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Government drops plans to strip House of Lords of power to veto laws

Published 17/11/2016

Lord Strathclyde was commissioned by David Cameron to review the power of the Lords
Lord Strathclyde was commissioned by David Cameron to review the power of the Lords

The Government has dropped plans to curb the power of the House of Lords to block legislation.

Proposals drawn up by Conservative Lord Strathclyde would have stripped peers of their power to veto laws known as statutory instruments (SIs).

He was asked to carry out the review by David Cameron after the Government suffered a humiliating defeat over George Osborne's plans to cut tax credits in October last year.

But in the latest departure of Theresa May's Government from her predecessor's policy, ministers said there are "no plans" to bring forward a law to quell the power of the Lords.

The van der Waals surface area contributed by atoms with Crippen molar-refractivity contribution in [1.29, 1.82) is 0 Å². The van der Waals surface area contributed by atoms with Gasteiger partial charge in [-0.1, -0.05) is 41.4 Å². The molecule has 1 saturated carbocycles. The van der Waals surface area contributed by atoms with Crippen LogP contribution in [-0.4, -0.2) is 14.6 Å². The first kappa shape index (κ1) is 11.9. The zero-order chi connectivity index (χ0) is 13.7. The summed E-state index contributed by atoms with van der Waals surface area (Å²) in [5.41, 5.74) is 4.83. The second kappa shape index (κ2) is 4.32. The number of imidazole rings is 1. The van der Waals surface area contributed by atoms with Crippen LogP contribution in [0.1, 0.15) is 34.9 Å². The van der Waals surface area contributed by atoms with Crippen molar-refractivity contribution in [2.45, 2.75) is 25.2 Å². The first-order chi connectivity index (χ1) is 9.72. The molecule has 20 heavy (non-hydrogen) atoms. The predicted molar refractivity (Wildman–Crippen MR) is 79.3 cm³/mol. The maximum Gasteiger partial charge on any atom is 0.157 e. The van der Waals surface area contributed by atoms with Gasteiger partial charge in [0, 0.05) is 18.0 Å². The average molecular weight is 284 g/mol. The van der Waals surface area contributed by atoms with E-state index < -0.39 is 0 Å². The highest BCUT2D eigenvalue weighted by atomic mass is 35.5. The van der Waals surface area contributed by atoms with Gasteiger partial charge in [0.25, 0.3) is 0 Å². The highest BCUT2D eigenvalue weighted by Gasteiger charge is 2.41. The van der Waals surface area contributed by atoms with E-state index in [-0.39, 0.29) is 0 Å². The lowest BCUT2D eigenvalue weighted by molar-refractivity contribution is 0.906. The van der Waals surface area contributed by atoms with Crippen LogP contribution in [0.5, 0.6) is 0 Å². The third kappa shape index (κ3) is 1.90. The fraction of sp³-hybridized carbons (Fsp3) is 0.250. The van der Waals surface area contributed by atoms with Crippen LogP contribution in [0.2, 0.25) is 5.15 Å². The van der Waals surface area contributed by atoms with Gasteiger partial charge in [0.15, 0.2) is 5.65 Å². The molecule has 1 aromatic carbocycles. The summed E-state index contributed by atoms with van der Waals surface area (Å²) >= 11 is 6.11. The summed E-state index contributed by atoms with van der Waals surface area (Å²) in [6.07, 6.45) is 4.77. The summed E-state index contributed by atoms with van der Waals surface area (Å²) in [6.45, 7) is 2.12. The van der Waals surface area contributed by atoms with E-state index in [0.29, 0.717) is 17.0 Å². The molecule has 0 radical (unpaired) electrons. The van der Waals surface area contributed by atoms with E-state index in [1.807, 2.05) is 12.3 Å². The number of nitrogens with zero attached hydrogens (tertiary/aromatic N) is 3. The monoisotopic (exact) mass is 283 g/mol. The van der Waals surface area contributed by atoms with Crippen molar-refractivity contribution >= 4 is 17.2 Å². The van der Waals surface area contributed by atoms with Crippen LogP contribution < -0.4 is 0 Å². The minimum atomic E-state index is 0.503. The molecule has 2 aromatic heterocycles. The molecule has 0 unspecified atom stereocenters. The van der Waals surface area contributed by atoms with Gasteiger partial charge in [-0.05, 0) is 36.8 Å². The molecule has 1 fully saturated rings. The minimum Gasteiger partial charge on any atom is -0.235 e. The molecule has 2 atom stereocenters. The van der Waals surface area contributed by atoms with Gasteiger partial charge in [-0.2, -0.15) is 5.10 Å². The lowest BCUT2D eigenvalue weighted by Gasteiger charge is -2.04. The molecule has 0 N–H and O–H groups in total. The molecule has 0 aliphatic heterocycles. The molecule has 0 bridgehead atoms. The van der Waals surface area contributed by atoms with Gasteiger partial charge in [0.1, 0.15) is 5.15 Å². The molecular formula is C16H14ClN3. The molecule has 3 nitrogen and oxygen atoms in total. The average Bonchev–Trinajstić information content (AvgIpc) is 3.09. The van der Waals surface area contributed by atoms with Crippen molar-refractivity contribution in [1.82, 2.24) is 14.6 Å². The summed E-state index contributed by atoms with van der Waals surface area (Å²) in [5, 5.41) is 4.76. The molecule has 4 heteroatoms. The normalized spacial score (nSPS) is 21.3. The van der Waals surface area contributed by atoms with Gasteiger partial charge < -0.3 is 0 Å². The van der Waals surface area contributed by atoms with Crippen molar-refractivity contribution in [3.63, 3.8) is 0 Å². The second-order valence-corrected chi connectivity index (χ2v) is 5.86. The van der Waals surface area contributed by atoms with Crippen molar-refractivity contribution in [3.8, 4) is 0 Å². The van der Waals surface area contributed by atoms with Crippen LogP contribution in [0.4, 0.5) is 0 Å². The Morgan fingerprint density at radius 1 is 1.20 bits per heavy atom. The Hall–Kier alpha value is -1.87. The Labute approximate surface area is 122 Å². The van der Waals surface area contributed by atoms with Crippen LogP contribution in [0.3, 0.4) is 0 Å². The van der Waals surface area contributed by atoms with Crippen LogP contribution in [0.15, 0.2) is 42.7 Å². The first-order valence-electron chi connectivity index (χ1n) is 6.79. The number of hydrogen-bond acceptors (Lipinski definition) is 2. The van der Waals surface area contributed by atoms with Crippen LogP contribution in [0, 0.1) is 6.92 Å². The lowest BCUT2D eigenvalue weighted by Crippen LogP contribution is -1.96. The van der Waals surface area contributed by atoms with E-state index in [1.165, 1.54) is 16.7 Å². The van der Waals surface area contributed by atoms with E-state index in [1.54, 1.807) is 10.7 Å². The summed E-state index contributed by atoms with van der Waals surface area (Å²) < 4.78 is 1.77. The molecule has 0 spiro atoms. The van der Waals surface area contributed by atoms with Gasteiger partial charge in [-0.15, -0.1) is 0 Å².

Commons leader David Lidington told the Commons: "I can confirm this morning that, while the Government found the analysis of Lord Strathclyde compelling, and we are determined that the principle of the supremacy of the elected House should be upheld, we have no plans for now to introduce new primary legislation."

Lords leader Baroness Evans of Bowes Park made the announcement to some cheers in the Upper House, but warned that if Lords do not maintain "discipline" in the rarely-used power "we would have to reflect on this decision".

Under the proposals, peers would have been limited to asking MPs to "think again" about planned legislation, leaving the final decision to the elected House of Commons.